Metrion and LifeArc extend collaboration on neurological target

By Vassia Barba

- Last updated on GMT

(Image: Getty/ClaudioVentrella)
(Image: Getty/ClaudioVentrella)

Related tags Metrion Biosciences LifeArc Neurology Neuroscience

After one year of collaborative work, Metrion and LifeArc agree to continue research on a joint project focused on neuroscience ion channel drug discovery for another year.

Metrion Biosciences, a contract research organization (CRO) and drug discovery company, and LifeArc, a UK-based medical research charity, partnered in January 2019​ to work on a small molecule neuroscience drug discovery program.

More specifically, the joint project aims to identify novel selective small molecule modulators of a specific ion channel target, which human patient gene association studies have identified as likely to be involved in neurological pathogenesis.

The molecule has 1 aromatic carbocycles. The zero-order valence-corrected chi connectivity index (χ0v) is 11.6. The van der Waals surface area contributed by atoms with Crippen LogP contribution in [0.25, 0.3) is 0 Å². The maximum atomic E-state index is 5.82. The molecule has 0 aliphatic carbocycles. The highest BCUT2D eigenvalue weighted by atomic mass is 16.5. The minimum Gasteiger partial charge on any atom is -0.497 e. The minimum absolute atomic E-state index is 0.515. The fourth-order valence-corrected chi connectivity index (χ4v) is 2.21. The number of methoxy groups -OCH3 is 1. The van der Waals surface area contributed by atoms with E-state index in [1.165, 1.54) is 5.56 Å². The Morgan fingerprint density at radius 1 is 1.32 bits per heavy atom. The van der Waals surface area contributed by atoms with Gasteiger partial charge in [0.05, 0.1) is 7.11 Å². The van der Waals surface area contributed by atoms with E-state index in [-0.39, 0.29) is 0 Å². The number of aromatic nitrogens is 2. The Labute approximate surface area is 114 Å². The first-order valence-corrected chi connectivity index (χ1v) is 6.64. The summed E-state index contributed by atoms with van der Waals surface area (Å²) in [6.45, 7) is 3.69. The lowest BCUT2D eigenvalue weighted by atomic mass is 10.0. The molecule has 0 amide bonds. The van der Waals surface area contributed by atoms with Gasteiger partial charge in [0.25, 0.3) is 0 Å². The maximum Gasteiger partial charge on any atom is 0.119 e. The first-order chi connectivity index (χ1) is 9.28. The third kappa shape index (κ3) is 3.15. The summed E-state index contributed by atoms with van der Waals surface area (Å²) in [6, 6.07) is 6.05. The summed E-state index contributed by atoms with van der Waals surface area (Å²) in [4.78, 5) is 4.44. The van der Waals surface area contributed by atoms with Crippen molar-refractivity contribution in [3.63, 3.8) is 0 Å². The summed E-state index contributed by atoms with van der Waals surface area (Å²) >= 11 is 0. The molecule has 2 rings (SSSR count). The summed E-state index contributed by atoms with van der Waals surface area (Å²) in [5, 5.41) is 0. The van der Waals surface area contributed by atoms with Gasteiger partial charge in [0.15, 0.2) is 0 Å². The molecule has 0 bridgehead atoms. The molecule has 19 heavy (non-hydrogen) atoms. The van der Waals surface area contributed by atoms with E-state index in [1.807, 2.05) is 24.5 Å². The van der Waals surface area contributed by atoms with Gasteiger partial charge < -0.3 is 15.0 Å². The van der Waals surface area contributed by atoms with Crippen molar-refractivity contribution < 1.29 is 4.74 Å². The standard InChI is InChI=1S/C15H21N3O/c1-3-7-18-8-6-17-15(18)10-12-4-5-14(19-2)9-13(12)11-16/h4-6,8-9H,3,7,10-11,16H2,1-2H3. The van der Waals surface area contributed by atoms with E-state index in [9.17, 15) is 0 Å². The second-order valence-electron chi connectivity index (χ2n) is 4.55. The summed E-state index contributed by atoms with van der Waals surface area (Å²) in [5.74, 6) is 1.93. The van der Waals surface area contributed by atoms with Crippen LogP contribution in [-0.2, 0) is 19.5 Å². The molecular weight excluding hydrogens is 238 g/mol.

Under the initial agreement, LifeArc has responsibility for all new chemical syntheses, with Metrion conducting ion channel screening.

Moreover, Metrion has provided support for LifeArc’s medicinal chemistry target optimization via its suite of drug discovery assays, including automated and conventional electrophysiology, translational neuroscience, and cardiac safety profiling assays.

With the first year of collaboration almost complete, the companies agreed to extend their initial agreement for another 12-month period, after having seen ‘success’ in their research and ‘achievement of mutually agreed criteria’, according to Metrion.

As a result of this success during the initial phase, potent and efficacious hit compounds have been identified through a ‘robust’ screening cascade, with the collaboration now progressing into the ‘hit-to-lead’ optimization phase, Metrion announced.

Therefore, Metrion will continue to support target optimization by utilizing its capabilities in developing validated screening assays for use against specific neuronal ion channels, or in a range of translational phenotypic disease-relevant assays, to explore the potential treatments’ mechanism of action.

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